Sunday, April 3, 2011

Why are we learning this?


"Why are we learning this? Do we have to do it this way?"

We have all heard our students ask these kinds of questions.  I know I have.  Sometimes they ask these questions immediately at the start of a lesson and other times they ask well into a lesson. As educators, we should know why we're asking our students to learn certain topics and we should also have reasons why we've asked students to apply certain learning strategies.  (Of course, the answer of "because you'll need to know how to do it this way for next year" isn't a solid rationale.) So, assuming you have thought things through and have solid reasons for doing what you do and how you do it and your students are still asking these questions, please take the time to clarify with your students the learning intention and why you're asking them to approach their learning in a certain way.

On the other hand, if you struggle to answer these questions on some days, I urge you to consider reframing the questions as...

Is what your students are learning relevant to them in their daily lives?
Is how your students are learning relevant to them in their daily lives?

The reason I am raising this subject is because recently, I have heard many people (educators and non-educators included) question what and how students are learning at school.  I have found there to be quite a diverse range of perspectives. Some people believe strongly that education should focus strongly on advancing the basic skills of reading, writing and arithmetic.  They value the same 'hard' skills that were emphasized when they were in high school and that have likely contributed to much of their success to date.  On the other hand, there are others who believe that in addition to the traditional basics, students must develop the 'soft' skills such as communication, collaboration, critical thinking and creativity in order to be successful in the future.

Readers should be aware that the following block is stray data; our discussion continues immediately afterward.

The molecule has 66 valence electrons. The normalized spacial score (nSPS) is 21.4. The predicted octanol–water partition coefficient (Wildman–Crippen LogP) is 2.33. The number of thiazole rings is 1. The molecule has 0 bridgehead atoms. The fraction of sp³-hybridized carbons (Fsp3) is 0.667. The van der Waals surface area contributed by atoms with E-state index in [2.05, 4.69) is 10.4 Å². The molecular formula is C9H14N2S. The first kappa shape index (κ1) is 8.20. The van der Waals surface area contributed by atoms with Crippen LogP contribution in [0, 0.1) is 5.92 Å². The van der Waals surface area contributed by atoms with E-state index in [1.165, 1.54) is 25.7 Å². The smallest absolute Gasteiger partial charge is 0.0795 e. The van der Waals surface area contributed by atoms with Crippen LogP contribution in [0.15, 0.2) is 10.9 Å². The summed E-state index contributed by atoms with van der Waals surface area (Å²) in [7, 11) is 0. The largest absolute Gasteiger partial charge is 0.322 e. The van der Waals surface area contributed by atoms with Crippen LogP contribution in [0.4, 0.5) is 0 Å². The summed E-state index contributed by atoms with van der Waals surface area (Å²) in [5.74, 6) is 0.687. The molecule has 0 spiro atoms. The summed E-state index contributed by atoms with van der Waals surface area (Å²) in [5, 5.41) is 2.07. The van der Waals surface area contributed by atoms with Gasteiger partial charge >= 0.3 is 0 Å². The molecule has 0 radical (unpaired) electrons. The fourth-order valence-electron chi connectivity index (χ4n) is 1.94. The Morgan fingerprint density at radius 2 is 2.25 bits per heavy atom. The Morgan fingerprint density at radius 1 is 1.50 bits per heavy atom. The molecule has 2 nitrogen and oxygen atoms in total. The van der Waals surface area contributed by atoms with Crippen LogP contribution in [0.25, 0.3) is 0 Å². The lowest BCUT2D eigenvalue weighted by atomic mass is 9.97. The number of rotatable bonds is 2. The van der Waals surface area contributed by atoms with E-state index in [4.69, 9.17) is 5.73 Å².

In order to assess whether 'what' students are learning and 'how' students are learning is relevant to their daily lives, I believe we must clarify the answers to some important questions.

  • What basic fundamental knowledge and skills are crucial for our students to develop?
  • What knowledge and skills are gaining increasing importance as society progresses in the 21st Century? 
  • What methods of learning support the development of this knowledge and skills?
  • What types of environments, structures and experiences contribute to the most relevant and applicable learning for students?
In an effort to answer some of these questions, I will reflect on the professional learning experiences I have been a part of throughout my career as an educator that have stood out in positive ways.
  • I was hooked from the start and excited to learn more about a specific topic.
  • Options were available and I was able to choose a topic or workshop I was most interested in.
  • I was grouped amongst others in a way that encouraged discussion.
  • Questions were framed in a manner that invited participants to share their perspectives and ideas.
  • As a collective group, we constructed meaning around new ideas.
  • I engaged in conversations that challenged my ideas, perspectives and philosophies.
  • I acquired skills and knowledge that I could apply to my current and future practice.
Compare this to the high school classroom of today.  If we were to ask students which factors contribute to their best learning experiences, they would likely identify many, if not all of the same points listed above.

So, I urge you to consider the following questions as you reflect on the relevance of 'what' and 'how' your students are learning.
  • Why am I asking my students to learn what I'm asking them to?
  • Is my students' learning relevant and meaningful to their current lives?
  • Why have I chosen the teaching/learning strategies I'm using to help my students learn?
  • Do my students have input and choice in what and how they learn?
  • Are my students learning by collaborating to actively construct new meaning?   
One thing is clear, 'what' and 'how' our students should be learning is not static.  As the world changes, different skills and knowledge are required.  Undoubtedly, in his blog post 'The Future of Learning', the ideas that Scott McLeod (@mcleod) suggests we should consider when trying to improve the relevance of 'how' our students are learning were not ideas that we would have considered 10 years ago.

So for now I will leave you with two challenges...

If 'what' your students are learning isn't relevant, either contextualize their learning so it is made relevant or don't ask them to learn it.

And if 'how' your students are learning isn't relevant, change how you are asking them to learn so the skills they are applying are relevant. 

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